Wednesday, September 26, 2018

Participate in the Development of HEC-RAS-Spatial Precipitation and Infiltration

Here's an opportunity to have a direct impact on the development of spatial precipitation and infiltration methods in HEC-RAS.  Please read the message from Gary Brunner, Lead Developer of HEC-RAS, and if you would like to provide feedback to his questions, please do so in the comments section at the bottom of this post.  If you would rather email me your response, you can send them to Chris.Goodell@KleinschmidtGroup.com.


Image credit: ubiSafe.org


I will close the poll on October 3rd, so please have your responses in by then.  

This poll is now closed.  Thanks to all who participated.  


From Gary:
"I need some help from all of you.  We are working on adding spatial precipitation and infiltration methods into HEC-RAS for our version 5.1 release.  I need to ask the HEC-RAS users some questions in order to make better decisions as to which infiltration methods should be put into HEC-RAS.  Right now we are planning on adding three methods into HEC-RAS:

Image result for infiltration
Image credit: sumagroulx.com
  • Initial and Constant, with an option for re-instating the initial loss after a dry period
  • SCS Curve Number.  However modified to allow for the following:  User entered initial loss; separating Impervious from pervious surfaces, so curve number will only be applied to pervious surfaces; and re-instating initial loss after a dry period.
  • Green and Ampt.  During periods of no or low rainfall, the soil moisture is redistributed and the infiltration capacity is recovered."

Please answer the following questions and post in the comments section below or email to Chris.Goodell@KleinschmidtGroup.com.

1.  Do you think it is a good idea to put infiltration methods into HEC-RAS?

2.  If so, what methods would you like to see?

3.  Have you used the SCS Curve number method in any hydrologic modeling investigations?

4.  If you have used the SCS method, was it successful in calibrating the model?  Or did you need to switch to a different method?




22 comments:

  1. 1. Do you think it is a good idea to put infiltration methods into HEC-RAS?

    Yes, I have been wanting this since I started using rain-on-grid.

    2. If so, what methods would you like to see?

    The methods listed above are all I use, SCS CN, Green and Ampt, and initial and constant loss.

    3. Have you used the SCS Curve number method in any hydrologic modeling investigations?

    Yes. For most of our clients, this is the standard that they expect.

    4. If you have used the SCS method, was it successful in calibrating the model? Or did you need to switch to a different method?

    If I am unable to get the model calibrated using the curve number, which has happened, I generally adjust other inputs, such as rainfall, roughness, longest flow path timings, storage, and the like.

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  2. 1. Yes, it's a great idea to include infiltration methods into HEC-RAS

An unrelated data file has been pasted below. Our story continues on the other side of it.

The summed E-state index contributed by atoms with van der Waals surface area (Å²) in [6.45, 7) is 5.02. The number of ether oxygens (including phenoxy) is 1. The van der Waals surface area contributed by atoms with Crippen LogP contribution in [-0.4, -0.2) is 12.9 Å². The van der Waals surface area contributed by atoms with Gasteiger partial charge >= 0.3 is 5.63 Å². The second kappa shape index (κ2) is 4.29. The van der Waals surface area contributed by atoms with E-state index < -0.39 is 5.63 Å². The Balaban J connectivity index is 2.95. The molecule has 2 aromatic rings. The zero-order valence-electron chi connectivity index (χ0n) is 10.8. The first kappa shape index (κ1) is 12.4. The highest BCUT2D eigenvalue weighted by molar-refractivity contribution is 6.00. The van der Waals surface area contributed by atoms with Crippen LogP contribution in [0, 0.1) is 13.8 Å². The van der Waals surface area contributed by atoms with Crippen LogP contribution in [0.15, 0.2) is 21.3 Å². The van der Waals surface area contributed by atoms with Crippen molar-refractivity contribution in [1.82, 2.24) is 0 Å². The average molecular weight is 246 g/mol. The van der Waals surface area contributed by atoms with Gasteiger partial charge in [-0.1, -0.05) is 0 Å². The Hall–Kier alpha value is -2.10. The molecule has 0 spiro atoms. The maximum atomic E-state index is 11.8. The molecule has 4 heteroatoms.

2. As well as the methods that you've mentioned in the post, I would really like to also see the methods that are available in MIKE by DHI (sorry for swearing!). The MIKE methods are required by some councils in New Zealand, and so it would be useful for HEC (HMS and RAS) to incorporate them.

    3. The SCS Curve number method is widely used in NZ, especially in the absence of countrywide rainfall-runoff guidelines.

    4. I haven't done any major calibration of SCS to NZ conditions. The most widely known NZ calibration is Auckland Council's TP108 guideline that includes an adjustment to the way that Ia is calculated and a shift in the hydrologic soil group.

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  3. 1. Yes, absolutely. People ask if RAS can do this all the time.
    2. Initial+Constant, SCS CN, Green and Ampt. Some sort of user defined function capability would be icing on the cake.
    3. Yes.
    4. I was successful. That study was *not* in an arid climate.

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  4. Ans1: yes it’s a good idea.
    Ans2: I would like to see green and ampt method
    Ans3: yes
    Ans4: it was sucessful

    ReplyDelete
  5. 1. Do you think it is a good idea to put infiltration methods into HEC-RAS?
    Yes!

    2. If so, what methods would you like to see?
    - Initial and Constant
    - SCS Curve Number
    - Green and Ampt


    3. Have you used the SCS Curve number method in any hydrologic modeling investigations?
    Yes

    4. If you have used the SCS method, was it successful in calibrating the model? Or did you need to switch to a different method?
    The SCS method was successful.

    ReplyDelete
  6. 1. Yes, incorporating losses into the software will be a great time saver, rather than manually adjusting the input hyetograph.

    2. Initial and constant, also maybe initial and proportional loss

    3. Yes, but not often.

    4. No.

    As a note, there is also some Australian published guidance discussing the problem of excess CL values in short timestep models and potential approaches for adjustment in AR&R Section 3.2. http://book.arr.org.au.s3-website-ap-southeast-2.amazonaws.com/#b5_ch5_s_0rq6a

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  7. 1) Good idea!
    2) SCS NC
    3) yes
    4) Good results

    ReplyDelete
  8. 1. Do you think it is a good idea to put infiltration methods into HEC-RAS?